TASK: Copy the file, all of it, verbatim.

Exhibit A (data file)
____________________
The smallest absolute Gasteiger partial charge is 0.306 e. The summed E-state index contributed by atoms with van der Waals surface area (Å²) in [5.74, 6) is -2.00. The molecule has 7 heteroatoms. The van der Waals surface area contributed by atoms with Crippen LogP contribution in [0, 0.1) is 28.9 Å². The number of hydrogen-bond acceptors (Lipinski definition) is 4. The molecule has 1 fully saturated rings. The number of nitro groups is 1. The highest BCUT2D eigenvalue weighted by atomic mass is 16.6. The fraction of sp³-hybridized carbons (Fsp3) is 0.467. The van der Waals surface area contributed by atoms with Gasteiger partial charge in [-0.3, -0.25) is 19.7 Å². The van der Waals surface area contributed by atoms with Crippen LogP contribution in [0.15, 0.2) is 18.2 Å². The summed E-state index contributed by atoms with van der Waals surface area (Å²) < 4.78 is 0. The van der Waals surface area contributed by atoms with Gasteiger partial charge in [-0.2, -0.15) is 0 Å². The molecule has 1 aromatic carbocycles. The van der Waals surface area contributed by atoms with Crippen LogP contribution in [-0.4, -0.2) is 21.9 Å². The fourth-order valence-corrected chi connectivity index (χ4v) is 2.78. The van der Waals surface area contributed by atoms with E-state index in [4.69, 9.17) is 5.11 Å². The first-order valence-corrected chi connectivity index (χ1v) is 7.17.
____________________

The smallest absolute Gasteiger partial charge is 0.306 e. The summed E-state index contributed by atoms with van der Waals surface area (Å²) in [5.74, 6) is -2.00. The molecule has 7 heteroatoms. The van der Waals surface area contributed by atoms with Crippen LogP contribution in [0, 0.1) is 28.9 Å². The number of hydrogen-bond acceptors (Lipinski definition) is 4. The molecule has 1 fully saturated rings. The number of nitro groups is 1. The highest BCUT2D eigenvalue weighted by atomic mass is 16.6. The fraction of sp³-hybridized carbons (Fsp3) is 0.467. The van der Waals surface area contributed by atoms with Gasteiger partial charge in [-0.3, -0.25) is 19.7 Å². The van der Waals surface area contributed by atoms with Crippen LogP contribution in [0.15, 0.2) is 18.2 Å². The summed E-state index contributed by atoms with van der Waals surface area (Å²) < 4.78 is 0. The van der Waals surface area contributed by atoms with Gasteiger partial charge in [-0.2, -0.15) is 0 Å². The molecule has 1 aromatic carbocycles. The van der Waals surface area contributed by atoms with Crippen LogP contribution in [-0.4, -0.2) is 21.9 Å². The fourth-order valence-corrected chi connectivity index (χ4v) is 2.78. The van der Waals surface area contributed by atoms with E-state index in [4.69, 9.17) is 5.11 Å². The first-order valence-corrected chi connectivity index (χ1v) is 7.17.